BRUSSELS – Europe’s automakers are lashing out at new European Union proposals designed to decarbonize the economy and encourage a shift to low- or no-emission options, calling them too focused on technology and discriminatory because they deal only with road transport.

Unveiled in a July 20 formal policy paper, the low-emission mobility strategy comes as part of the European Commission’s wider decarbonization plan. It aims to meet the EU’s 2014 commitment to slash greenhouse-gas emissions 40% by 2030 compared to 1990 levels.

The strategy includes emissions-cutting targets for 2021-2030 for a range of industrial sectors, including transport. Significantly, it targets further cuts in carbon-dioxide emissions for cars and small trucks (vans), but for the first time includes large trucks and buses. The EC is consulting on future proposals to revise CO2 emissions standards for vans and the way truck fuel-consumption and emissions standards are monitored and reported.

But the bugbear for ACEA, the European automakers’ group, is that the envisioned transport emissions improvements only are to be made on the road, when shipping and aviation also belch out carbon emissions. ACEA says in a statement it wants “a more balanced approach, addressing all modes of transport – including air, maritime and rail.”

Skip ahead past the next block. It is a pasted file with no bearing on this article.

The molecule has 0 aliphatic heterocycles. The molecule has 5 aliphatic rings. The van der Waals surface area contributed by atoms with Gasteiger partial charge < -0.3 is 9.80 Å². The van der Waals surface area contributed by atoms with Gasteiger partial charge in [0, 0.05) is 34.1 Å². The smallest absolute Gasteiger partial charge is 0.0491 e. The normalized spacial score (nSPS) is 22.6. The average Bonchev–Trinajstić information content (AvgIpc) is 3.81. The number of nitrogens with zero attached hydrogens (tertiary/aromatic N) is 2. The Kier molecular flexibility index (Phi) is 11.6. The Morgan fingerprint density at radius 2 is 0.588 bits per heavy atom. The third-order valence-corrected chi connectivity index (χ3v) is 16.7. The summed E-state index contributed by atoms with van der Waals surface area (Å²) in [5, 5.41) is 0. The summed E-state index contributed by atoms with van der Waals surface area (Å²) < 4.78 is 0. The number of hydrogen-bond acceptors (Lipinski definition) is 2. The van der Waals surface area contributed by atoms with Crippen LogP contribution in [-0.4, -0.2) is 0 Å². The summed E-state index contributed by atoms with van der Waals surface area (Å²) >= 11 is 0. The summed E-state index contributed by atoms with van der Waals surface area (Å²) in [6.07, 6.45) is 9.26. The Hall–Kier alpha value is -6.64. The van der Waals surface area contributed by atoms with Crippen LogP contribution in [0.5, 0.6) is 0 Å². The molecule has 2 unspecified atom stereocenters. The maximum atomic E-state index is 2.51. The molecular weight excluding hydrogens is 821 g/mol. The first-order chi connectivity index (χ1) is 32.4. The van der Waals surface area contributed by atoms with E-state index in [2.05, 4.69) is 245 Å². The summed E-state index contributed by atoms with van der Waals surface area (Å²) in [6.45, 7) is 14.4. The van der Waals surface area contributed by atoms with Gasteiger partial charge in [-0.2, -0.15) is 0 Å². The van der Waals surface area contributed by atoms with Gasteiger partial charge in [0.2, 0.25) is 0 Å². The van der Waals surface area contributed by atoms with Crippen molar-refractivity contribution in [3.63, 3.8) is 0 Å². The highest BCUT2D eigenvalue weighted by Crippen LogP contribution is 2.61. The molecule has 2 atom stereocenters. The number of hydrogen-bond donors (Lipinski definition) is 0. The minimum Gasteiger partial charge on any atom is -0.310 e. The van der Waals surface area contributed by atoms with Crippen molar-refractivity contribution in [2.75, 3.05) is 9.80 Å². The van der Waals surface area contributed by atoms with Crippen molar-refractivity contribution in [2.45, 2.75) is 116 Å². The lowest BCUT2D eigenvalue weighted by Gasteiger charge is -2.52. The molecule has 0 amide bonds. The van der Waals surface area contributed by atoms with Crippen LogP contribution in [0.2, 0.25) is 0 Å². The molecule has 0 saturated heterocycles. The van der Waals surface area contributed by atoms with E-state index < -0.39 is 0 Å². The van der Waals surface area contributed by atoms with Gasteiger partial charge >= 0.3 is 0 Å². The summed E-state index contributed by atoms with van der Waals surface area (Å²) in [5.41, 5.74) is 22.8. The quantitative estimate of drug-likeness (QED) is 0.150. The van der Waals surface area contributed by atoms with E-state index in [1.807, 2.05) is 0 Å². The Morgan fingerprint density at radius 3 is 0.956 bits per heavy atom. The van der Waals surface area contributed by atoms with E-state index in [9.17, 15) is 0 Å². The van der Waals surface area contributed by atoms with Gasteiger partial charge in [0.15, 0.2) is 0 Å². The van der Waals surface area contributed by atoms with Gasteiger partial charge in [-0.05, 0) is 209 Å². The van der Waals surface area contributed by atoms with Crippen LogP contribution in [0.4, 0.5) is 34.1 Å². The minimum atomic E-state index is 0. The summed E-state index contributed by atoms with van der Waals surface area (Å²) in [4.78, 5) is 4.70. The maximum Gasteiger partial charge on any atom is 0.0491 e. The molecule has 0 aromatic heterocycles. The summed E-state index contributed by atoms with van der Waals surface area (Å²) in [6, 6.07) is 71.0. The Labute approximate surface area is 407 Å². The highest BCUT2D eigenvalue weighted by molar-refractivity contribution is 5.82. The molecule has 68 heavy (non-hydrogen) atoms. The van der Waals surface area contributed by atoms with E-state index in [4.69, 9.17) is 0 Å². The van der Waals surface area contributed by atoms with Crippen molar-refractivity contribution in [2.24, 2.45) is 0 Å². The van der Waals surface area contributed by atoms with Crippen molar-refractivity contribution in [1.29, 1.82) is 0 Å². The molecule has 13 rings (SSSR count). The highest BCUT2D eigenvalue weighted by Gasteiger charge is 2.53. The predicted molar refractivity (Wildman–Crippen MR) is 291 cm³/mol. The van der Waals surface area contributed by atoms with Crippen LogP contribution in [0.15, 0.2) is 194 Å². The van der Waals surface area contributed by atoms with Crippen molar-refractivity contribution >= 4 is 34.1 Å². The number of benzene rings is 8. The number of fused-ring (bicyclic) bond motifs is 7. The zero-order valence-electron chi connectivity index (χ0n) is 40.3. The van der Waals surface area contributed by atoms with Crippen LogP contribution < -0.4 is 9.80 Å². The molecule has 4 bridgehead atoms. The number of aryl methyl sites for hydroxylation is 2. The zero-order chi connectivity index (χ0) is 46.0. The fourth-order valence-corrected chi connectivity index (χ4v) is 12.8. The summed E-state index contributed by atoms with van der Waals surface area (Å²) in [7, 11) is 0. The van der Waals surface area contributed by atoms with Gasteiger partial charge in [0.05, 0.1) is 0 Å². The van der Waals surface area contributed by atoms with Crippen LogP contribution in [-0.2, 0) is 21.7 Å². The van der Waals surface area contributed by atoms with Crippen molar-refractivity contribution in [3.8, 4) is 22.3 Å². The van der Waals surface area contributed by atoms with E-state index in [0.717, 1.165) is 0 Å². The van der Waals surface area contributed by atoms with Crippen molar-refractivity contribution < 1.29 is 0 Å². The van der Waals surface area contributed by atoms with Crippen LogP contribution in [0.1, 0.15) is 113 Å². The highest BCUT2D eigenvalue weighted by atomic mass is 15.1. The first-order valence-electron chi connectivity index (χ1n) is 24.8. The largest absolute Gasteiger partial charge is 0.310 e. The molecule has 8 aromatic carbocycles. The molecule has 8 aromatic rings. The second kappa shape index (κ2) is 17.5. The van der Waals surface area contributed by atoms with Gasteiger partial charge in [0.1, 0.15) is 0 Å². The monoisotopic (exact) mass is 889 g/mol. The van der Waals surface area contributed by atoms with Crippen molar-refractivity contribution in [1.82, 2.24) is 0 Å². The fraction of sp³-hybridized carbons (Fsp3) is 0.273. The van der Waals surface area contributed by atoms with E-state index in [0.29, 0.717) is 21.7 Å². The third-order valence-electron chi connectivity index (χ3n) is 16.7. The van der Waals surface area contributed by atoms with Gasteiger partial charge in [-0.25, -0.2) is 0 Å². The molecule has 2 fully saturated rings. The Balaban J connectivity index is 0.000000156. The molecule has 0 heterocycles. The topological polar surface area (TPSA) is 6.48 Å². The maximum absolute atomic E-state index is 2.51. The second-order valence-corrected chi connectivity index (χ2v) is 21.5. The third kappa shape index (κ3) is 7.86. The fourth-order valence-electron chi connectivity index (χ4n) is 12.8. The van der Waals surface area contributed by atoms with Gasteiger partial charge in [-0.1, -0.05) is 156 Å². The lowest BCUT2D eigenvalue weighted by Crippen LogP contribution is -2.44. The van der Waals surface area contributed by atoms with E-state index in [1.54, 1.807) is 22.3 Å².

Green group Transport & Environment agrees.

“The Commission’s plan is completely devoid of ambition on cutting emissions from aviation and shipping,” the environmental group says.

A spokesperson for the EC tells WardsAuto targeting automakers with the stiffer emissions requirements is justified.

“Since road transport is responsible for over 70% of transport greenhouse-gas emissions and much of the air pollution, action will focus on this area,” the spokesperson says. “(But) all sectors of transport can and must contribute.”

The spokesperson stresses the EC is looking at different options for revising EU laws and their potential impact, so additional demands on air and sea transport may yet be made.

“No date for the revision of the regulation has been set yet,” the spokesperson adds. “This underlines that the commission will carefully assess and any decision on future regulatory requirements would be based on an understanding of the costs and benefits.”

T&E welcomes the planned truck limits and says Europe has shown ambition on cleaner road transport plans.

“This is a good plan, but whether it works will depend on how effectively the promises are delivered,” T&E Executive Director Jos Dings says.